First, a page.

Tumors of the Penis and Prepuce
Dr. Douglas Brum
A complete physical examination with careful examination of the prepuce and penis is always the first step in diagnosing these masses. The entire length of the penis should be exposed by retracting the prepuce and extending the penis. Once this is complete, the entire surface of the penis can be observed for any potential tumors.
CBC. The CBC evaluates the red and white blood cells. If there is significant bleeding associated with a tumor, anemia may occur. Low red blood cell counts indicate anemia. Elevations in the white blood cell count may indicate infection.
Biochemical profile. The biochemical profile evaluates the metabolic status of a variety of organ systems. Since tumor development is more likely to occur in older animals (except for TVT), and since a surgical procedure is anticipated, a profile is a useful screening test to rule out other problems and or associated disease. Liver and kidney function are evaluated. Blood sugar and electrolytes are also checked to provide a good overall assessment of the general condition of the patient.
A urinalysis and culture are sometimes advised if a secondary urinary tract infection is suspected. The urinalysis is also a good test to evaluate the status of the kidneys in an older animal.
Chest x-rays are needed to check the lungs for any evidence of tumor spread prior to surgery. In older animals, it is also a good pre-operative screening test to evaluate for evidence of cardiac disease or other lung conditions. Abdominal X-rays are useful in evaluating the size and shape of other abdominal organs. Occasionally, with metastatic disease, the sublumbar lymph nodes, which are located under the vertebrae of the lower back, may be enlarged and visible radiographically.
The aspiration of a mass is usually a very good method of obtaining a sample of the tumor for identification. The collected cells are then examined microscopically (cytology) and checked for evidence of malignancy. A fine needle aspirate is generally a safe and effective method of tissue evaluation, but sometimes it is not diagnostic, since only a small number of cells are collected.
Occasionally, an impression smear can be made with some masses that are either ulcerated or friable by simply touching a microscope slide to the surface of the tumor. Cells from the tumor are transferred to the slide, where they can be evaluated microscopically. Since no needle insertion is needed, it is generally well tolerated by the patient. Unfortunately, most tumors require aspiration for the collection of cells for analysis.
A biopsy provides the best sample, as a core of tissue is obtained for histopathology, or microscopic examination of tissue. Biopsy usually provides more accurate information since a larger amount of tissue can be evaluated. Many times the biopsy is combined with the full removal of the entire tumor, called an excisional biopsy. Based on the previous diagnostics, it is not always needed to biopsy a tumor prior to its removal.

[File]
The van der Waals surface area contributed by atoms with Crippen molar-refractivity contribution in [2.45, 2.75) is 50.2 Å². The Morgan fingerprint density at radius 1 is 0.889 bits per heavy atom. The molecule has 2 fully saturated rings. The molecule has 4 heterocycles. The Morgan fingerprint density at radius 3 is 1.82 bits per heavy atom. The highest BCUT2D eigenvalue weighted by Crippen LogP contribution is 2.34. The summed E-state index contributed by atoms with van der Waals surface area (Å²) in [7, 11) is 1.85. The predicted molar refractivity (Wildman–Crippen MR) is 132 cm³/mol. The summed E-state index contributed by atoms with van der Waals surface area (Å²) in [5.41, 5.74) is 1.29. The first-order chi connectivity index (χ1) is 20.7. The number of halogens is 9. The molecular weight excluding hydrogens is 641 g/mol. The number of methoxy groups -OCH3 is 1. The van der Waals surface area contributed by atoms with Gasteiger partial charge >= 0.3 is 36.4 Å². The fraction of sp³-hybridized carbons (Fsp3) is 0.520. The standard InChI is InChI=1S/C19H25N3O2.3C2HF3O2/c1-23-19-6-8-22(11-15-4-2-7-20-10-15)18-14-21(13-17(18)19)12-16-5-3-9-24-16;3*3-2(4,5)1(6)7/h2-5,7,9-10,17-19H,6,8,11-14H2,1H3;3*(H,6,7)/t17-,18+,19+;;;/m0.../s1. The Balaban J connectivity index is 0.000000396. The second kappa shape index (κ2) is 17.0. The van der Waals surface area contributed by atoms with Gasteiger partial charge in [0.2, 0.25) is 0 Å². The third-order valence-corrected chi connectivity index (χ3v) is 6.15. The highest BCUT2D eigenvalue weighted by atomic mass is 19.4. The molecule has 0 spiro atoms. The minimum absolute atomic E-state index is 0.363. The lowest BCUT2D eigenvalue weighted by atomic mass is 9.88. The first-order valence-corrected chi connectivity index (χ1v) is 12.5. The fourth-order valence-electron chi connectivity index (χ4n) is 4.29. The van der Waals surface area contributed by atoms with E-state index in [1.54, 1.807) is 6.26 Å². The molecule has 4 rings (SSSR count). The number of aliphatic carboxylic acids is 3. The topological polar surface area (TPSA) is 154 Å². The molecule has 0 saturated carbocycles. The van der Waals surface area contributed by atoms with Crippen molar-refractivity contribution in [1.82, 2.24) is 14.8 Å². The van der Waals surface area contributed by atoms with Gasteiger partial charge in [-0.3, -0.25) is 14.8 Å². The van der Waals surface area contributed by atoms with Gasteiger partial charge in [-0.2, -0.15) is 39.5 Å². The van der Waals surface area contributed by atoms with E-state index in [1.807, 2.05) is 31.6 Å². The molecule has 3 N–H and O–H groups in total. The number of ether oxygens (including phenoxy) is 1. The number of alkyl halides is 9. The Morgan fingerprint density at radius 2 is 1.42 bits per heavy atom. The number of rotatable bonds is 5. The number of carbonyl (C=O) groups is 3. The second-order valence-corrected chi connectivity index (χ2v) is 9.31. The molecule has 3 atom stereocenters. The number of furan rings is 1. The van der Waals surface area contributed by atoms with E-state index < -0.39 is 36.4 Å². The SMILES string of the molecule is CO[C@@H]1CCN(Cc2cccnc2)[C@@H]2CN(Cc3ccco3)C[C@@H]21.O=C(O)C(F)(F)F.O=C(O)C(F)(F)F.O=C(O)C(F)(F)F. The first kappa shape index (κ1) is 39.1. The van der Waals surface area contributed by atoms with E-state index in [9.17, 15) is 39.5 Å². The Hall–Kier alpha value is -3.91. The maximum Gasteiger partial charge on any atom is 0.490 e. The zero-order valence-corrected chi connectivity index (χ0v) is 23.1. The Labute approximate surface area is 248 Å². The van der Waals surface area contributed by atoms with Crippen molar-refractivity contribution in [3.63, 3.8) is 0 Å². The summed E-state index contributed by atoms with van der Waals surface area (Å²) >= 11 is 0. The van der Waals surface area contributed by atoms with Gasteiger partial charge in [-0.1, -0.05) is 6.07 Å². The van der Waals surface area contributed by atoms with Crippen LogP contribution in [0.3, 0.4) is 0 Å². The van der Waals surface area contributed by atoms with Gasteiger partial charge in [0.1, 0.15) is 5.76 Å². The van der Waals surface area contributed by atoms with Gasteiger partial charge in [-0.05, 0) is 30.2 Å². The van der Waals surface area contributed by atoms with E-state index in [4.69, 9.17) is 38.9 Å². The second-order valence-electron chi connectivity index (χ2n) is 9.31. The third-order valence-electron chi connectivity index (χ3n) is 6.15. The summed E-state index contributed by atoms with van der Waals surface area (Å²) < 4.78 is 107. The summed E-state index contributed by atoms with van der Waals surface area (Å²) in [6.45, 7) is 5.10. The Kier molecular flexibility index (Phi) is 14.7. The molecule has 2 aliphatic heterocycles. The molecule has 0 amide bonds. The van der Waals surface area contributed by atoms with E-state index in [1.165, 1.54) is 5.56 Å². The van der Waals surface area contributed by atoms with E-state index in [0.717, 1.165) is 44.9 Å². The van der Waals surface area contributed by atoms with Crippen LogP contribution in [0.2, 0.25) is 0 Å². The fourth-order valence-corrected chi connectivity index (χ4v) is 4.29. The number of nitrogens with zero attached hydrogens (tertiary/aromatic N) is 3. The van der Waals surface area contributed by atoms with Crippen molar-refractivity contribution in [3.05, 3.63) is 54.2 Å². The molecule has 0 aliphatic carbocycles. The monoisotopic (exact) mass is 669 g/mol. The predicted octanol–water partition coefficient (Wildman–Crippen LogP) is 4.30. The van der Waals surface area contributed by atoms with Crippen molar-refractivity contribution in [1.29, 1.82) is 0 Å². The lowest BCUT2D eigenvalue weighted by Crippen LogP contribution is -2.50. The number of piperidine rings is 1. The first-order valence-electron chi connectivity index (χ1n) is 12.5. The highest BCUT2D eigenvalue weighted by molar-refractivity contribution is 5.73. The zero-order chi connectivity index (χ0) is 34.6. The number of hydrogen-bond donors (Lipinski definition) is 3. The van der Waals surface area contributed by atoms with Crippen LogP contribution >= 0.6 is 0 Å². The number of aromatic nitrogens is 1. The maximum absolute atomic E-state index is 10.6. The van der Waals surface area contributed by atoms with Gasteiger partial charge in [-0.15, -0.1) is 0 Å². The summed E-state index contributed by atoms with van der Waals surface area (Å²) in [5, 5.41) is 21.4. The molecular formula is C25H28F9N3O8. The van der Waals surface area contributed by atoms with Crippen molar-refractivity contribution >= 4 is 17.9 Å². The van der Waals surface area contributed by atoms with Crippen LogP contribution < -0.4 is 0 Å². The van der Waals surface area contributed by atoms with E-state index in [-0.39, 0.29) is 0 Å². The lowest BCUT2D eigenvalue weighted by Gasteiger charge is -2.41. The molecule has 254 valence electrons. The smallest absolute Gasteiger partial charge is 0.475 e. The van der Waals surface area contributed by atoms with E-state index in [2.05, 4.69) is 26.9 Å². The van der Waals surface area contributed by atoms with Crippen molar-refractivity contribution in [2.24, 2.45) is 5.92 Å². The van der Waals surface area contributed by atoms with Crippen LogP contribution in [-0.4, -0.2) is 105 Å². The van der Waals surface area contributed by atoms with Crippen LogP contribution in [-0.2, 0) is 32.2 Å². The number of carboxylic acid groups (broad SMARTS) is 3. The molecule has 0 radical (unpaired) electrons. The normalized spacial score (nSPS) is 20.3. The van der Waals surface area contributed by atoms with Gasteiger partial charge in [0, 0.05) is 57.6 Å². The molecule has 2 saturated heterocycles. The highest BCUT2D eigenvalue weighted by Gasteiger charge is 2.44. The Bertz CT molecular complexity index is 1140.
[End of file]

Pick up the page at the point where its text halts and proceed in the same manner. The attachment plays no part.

Most dogs with preputial tumors are asymptomatic and feel fine. Often the tumors are found incidentally on a routine physical examination. When found, attempts to characterize the tumor should be made, so the best decision for the patient may be made. After taking the appropriate diagnostics steps, if the preputial mass has the potential to cause problems, that is if it is malignant or is causing discomfort, it should be removed.
If the mass appears benign, and the dog is asymptomatic, other issues should be addressed. For example, if the patient is a poor anesthetic candidate for other reasons, it may be more prudent to postpone surgery and observe the tumor for changes. This decision must be discussed with your veterinarian, and the potential problems from not removing the tumor weighed carefully against anesthetic risk. On the other hand, tumors of the penis almost always cause some type of problem and necessitate removal. Specific treatment for tumors of the penis and prepuce include:
Surgical removal of the tumor. Surgery is generally the treatment of choice for most tumors, except TVT. The surgeon attempts to remove the entire tumor and tries to get "clean surgical margins," which implies removing a small amount of normal tissue surrounding the mass along with the tumor in an attempt to leave the remaining tissue free of tumor cells. Depending on the results of the biopsy, surgical excision may be curative. Occasionally, with penile tumors, it may not be possible to remove the entire mass without removing the entire penis (penile amputation).
Chemotherapy. Depending on the type of tumor, chemotherapy may be considered. Chemotherapy may be quite effective with some tumor types, but less effective with others. Chemotherapy is the treatment of choice with TVT. The drug vincristine is given intravenously once a week, usually for 2 to 7 treatments. Vincristine treatment usually provides an excellent response with generally minimal side effects. Chemotherapy for other tumor types is generally not nearly as effective, and usually is combined with surgical excision.
Radiation therapy. Radiation therapy is also effective as a single mode of treatment for TVT. Radiation therapy may also be used if the tumor is too large for removal. Palliative radiation therapy may decrease the tumor size and relieve some clinical signs in sensitive tumors. Radiation therapy may also be recommended postoperatively based on the biopsy of the removed tumor. Mast cell tumors and squamous cell carcinomas are two of the more common tumor types that are radiosensitive.